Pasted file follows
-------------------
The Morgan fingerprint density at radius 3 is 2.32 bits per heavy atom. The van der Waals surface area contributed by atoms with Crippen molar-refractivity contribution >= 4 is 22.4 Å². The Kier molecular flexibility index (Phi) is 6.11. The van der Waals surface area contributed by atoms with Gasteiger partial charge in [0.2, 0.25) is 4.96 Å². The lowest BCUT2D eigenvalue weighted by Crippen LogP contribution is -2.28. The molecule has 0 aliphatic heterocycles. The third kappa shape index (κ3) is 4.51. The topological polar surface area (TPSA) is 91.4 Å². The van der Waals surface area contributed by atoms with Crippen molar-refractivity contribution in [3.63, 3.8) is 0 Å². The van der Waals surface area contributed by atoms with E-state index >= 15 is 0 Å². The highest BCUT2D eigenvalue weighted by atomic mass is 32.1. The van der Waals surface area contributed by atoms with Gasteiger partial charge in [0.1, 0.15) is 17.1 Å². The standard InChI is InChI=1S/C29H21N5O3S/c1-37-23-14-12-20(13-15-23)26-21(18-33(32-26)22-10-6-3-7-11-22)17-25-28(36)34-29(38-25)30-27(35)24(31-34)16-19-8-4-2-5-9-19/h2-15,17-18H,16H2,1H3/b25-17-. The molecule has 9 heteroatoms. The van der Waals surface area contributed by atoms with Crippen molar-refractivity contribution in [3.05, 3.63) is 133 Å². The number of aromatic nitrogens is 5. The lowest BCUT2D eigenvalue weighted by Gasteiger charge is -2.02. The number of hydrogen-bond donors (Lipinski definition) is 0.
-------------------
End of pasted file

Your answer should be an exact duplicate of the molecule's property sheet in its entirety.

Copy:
The Morgan fingerprint density at radius 3 is 2.32 bits per heavy atom. The van der Waals surface area contributed by atoms with Crippen molar-refractivity contribution >= 4 is 22.4 Å². The Kier molecular flexibility index (Phi) is 6.11. The van der Waals surface area contributed by atoms with Gasteiger partial charge in [0.2, 0.25) is 4.96 Å². The lowest BCUT2D eigenvalue weighted by Crippen LogP contribution is -2.28. The molecule has 0 aliphatic heterocycles. The third kappa shape index (κ3) is 4.51. The topological polar surface area (TPSA) is 91.4 Å². The van der Waals surface area contributed by atoms with Crippen molar-refractivity contribution in [3.63, 3.8) is 0 Å². The van der Waals surface area contributed by atoms with E-state index >= 15 is 0 Å². The highest BCUT2D eigenvalue weighted by atomic mass is 32.1. The van der Waals surface area contributed by atoms with Gasteiger partial charge in [0.1, 0.15) is 17.1 Å². The standard InChI is InChI=1S/C29H21N5O3S/c1-37-23-14-12-20(13-15-23)26-21(18-33(32-26)22-10-6-3-7-11-22)17-25-28(36)34-29(38-25)30-27(35)24(31-34)16-19-8-4-2-5-9-19/h2-15,17-18H,16H2,1H3/b25-17-. The molecule has 9 heteroatoms. The van der Waals surface area contributed by atoms with Crippen molar-refractivity contribution in [3.05, 3.63) is 133 Å². The number of aromatic nitrogens is 5. The lowest BCUT2D eigenvalue weighted by Gasteiger charge is -2.02. The number of hydrogen-bond donors (Lipinski definition) is 0.